Additional features that result in the effectiveness of such an imaging device without mechanically moving parts include a coating on optical components to modify and control surface indices of refraction, and optical correcting components, such as a focusing objective lens, to preserve the tightness of focus for a given beam.
Reference will now be made in detail to the present exemplary embodiments of the invention, examples of which are illustrated in
In accordance with a preferred embodiment of the present invention, an optical scanning and imaging system 10 using both optical and electrical energy is provided. System 10 includes an optical imaging controller 7. Optical imaging controller 7 further includes a light source, a light detector, and processing and imaging electronics (not shown). A controller 7 of suitable components and characteristics would be known to one skilled in the art of optical scanning and imaging. Optical imaging controller 7 connects to an optical transmitter, such as an optical fiber 5. Optical fiber 5 extends between optical imaging controller 7, at one end, to a gradient index (GRIN) lens 3, at a distal end. Optical fiber 5 is preferably of the single mode, polarization-maintaining type which is adapted to conduct optical information. However, it is contemplated that other suitable optical transmitters or fibers for carrying optical signals may be used with the system of the present invention.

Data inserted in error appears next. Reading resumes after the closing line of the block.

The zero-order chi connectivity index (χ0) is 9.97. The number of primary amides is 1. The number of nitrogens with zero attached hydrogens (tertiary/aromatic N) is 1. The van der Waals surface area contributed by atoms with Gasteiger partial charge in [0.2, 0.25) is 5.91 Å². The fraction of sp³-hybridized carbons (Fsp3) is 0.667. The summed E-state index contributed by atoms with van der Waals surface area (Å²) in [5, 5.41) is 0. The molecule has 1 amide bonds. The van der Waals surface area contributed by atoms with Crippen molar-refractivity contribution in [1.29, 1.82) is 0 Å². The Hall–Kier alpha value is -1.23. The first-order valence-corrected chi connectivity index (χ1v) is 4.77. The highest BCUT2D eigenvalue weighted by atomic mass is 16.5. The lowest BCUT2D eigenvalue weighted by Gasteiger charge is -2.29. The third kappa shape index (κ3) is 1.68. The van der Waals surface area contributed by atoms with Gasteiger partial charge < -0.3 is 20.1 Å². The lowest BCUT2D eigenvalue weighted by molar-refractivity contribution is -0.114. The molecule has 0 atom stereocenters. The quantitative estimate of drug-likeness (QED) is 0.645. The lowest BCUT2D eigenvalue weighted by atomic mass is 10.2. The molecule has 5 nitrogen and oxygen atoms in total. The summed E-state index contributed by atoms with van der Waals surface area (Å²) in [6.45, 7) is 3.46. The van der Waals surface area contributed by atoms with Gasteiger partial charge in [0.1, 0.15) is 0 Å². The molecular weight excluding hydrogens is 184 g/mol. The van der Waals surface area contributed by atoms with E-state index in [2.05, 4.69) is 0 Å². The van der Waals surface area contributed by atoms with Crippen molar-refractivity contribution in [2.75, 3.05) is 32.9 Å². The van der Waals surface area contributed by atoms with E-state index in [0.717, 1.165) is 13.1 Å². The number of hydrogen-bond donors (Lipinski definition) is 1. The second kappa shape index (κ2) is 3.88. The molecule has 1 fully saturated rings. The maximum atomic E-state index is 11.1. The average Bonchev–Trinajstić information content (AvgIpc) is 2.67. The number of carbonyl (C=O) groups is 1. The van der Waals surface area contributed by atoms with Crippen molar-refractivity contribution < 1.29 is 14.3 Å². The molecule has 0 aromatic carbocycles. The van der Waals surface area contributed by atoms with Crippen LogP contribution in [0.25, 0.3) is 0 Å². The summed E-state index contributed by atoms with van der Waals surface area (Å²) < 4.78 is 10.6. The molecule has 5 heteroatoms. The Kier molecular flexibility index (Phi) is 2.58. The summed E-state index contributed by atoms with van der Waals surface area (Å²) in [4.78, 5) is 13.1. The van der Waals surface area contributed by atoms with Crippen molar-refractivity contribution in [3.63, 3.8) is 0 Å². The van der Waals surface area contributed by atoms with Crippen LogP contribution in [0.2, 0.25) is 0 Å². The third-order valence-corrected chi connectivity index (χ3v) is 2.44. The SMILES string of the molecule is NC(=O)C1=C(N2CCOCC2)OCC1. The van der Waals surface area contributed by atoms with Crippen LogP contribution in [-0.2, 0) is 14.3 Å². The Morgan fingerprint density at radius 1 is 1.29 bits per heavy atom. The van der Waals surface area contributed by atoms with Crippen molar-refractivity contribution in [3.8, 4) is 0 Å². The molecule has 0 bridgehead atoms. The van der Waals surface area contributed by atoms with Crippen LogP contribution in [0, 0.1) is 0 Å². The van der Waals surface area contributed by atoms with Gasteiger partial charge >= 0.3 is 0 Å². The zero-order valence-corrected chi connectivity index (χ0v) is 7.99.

A deflecting prism 1 according to an embodiment of the present invention is placed adjacent to and spaced from GRIN lens 3 on a side of GRIN lens 3 opposite to the side to which optical fiber 5 connects. Prism 1 is positioned so that it may receive light emitted from lens 3. According to an aspect of the present invention, deflecting prism 1 is made of a material that varies its index of refraction as a function of an applied electromagnetic field. According to another aspect of the present invention, deflecting prism 1 also is made of a material that has a substantially constant index of refraction with changes in wavelengths within a specific wavelength range of incident light. One example of such a material that incorporates both of these properties includes silica with additives of rare earth metals or, for example, lithium-tantalate (LiTaO3) or strontium-barium-niobate (SBN). Such a material exhibits a similar index of refraction versus wavelength characteristic as crown glass shown in